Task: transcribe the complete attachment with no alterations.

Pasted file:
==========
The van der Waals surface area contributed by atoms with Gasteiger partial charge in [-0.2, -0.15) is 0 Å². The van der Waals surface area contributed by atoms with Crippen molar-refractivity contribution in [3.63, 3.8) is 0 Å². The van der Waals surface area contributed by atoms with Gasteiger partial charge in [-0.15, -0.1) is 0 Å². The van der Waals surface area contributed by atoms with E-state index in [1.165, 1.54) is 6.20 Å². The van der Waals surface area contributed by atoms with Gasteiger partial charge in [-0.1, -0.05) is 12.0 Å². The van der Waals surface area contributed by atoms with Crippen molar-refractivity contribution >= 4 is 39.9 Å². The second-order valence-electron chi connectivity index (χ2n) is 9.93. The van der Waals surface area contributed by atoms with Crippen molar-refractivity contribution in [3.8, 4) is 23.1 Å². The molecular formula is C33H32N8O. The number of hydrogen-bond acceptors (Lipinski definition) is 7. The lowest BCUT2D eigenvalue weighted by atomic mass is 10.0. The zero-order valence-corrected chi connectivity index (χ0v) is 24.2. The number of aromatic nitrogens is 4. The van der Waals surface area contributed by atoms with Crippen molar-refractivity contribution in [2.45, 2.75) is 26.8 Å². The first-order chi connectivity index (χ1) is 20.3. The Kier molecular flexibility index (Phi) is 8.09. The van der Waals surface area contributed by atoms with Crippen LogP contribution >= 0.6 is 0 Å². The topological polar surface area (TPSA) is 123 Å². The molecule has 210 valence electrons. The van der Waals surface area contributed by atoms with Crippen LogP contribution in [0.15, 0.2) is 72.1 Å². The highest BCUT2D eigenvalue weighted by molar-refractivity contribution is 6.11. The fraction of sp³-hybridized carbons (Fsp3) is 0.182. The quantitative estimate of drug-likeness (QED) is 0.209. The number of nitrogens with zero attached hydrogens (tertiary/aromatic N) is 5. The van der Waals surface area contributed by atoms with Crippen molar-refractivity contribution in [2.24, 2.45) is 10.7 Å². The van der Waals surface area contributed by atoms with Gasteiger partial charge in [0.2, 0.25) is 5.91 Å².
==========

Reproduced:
The van der Waals surface area contributed by atoms with Gasteiger partial charge in [-0.2, -0.15) is 0 Å². The van der Waals surface area contributed by atoms with Crippen molar-refractivity contribution in [3.63, 3.8) is 0 Å². The van der Waals surface area contributed by atoms with Gasteiger partial charge in [-0.15, -0.1) is 0 Å². The van der Waals surface area contributed by atoms with E-state index in [1.165, 1.54) is 6.20 Å². The van der Waals surface area contributed by atoms with Gasteiger partial charge in [-0.1, -0.05) is 12.0 Å². The van der Waals surface area contributed by atoms with Crippen molar-refractivity contribution >= 4 is 39.9 Å². The second-order valence-electron chi connectivity index (χ2n) is 9.93. The van der Waals surface area contributed by atoms with Crippen molar-refractivity contribution in [3.8, 4) is 23.1 Å². The molecular formula is C33H32N8O. The number of hydrogen-bond acceptors (Lipinski definition) is 7. The lowest BCUT2D eigenvalue weighted by atomic mass is 10.0. The zero-order valence-corrected chi connectivity index (χ0v) is 24.2. The number of aromatic nitrogens is 4. The van der Waals surface area contributed by atoms with Crippen molar-refractivity contribution in [2.45, 2.75) is 26.8 Å². The first-order chi connectivity index (χ1) is 20.3. The Kier molecular flexibility index (Phi) is 8.09. The van der Waals surface area contributed by atoms with Crippen LogP contribution >= 0.6 is 0 Å². The topological polar surface area (TPSA) is 123 Å². The molecule has 210 valence electrons. The van der Waals surface area contributed by atoms with Crippen LogP contribution in [0.15, 0.2) is 72.1 Å². The highest BCUT2D eigenvalue weighted by molar-refractivity contribution is 6.11. The fraction of sp³-hybridized carbons (Fsp3) is 0.182. The quantitative estimate of drug-likeness (QED) is 0.209. The number of nitrogens with zero attached hydrogens (tertiary/aromatic N) is 5. The van der Waals surface area contributed by atoms with Crippen molar-refractivity contribution in [2.24, 2.45) is 10.7 Å². The van der Waals surface area contributed by atoms with Gasteiger partial charge in [0.2, 0.25) is 5.91 Å².